Small and big discomforts

I’m at The Lead Dev conference in London this week, and so you could consider this a postcard of sorts.

I’ll be speaking in front of 1000 people with this view later on today.

View from the Barbican main stage

I’m not scared. Not at all. It’s totally fine.

I was chatting with one of the other speakers the other night about using slightly uncomfortable experiences to help you with really big uncomfortable experiences.

She told me how when she became a tech lead, she got nervous about leading meetings for the first time. Just the fact of suddenly having to be the person who owned the format and tone of the meeting made her anxious.

But it didn’t take her long to become comfortable with that. And she realised that she could use this to her benefit.

So she started to give talks to her colleagues at work. Then she spoke at local meetup events in front of small audiences. If she could lead a meeting of ten people, she could certainly give a small talk in front of 20 or 30 like-minded people, right?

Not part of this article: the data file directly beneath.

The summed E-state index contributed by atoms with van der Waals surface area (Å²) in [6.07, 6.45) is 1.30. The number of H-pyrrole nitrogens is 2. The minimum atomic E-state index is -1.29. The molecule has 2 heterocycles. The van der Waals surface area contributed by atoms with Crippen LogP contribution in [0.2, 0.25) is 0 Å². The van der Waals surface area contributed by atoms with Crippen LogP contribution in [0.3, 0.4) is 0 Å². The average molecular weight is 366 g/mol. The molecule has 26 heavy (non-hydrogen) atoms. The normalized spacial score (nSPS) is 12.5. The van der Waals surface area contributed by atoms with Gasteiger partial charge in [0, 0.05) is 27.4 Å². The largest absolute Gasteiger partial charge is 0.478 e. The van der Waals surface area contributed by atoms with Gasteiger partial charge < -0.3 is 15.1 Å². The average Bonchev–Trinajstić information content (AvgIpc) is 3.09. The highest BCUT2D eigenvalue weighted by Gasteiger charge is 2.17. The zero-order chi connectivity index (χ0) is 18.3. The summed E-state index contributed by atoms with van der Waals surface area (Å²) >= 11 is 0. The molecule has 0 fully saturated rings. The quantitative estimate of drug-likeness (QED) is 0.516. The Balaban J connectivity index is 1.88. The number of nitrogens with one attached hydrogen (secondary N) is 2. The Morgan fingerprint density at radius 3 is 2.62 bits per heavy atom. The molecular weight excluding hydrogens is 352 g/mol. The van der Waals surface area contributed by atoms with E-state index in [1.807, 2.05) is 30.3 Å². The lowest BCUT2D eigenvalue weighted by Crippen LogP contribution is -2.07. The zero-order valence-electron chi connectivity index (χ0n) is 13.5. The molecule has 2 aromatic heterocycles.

Once she’d done that a few times, she started to apply to local conferences with audiences of 200 people.

And now she’s going to speak to an audience of 1000 at the main Barbican Centre hall in London.

She discovered that despite what she was told at school, and what she assumed about herself as a shy introvert, she actually enjoyed speaking.

I’m not suggesting that you take up speaking (though I do think it can be a great lever for your career). I’m more interested in the power of taking small steps outside your comfort zone.

The point is to treat these like an experiment and see how you react. Don’t assume it will be horrific. But don’t be arrogant enough to think that you’ll be amazing at it first time either. Uncomfortable things are uncomfortable because they take practice.

Tell me something uncomfortable you’ve done for the first time recently.

All the best,

– Jim

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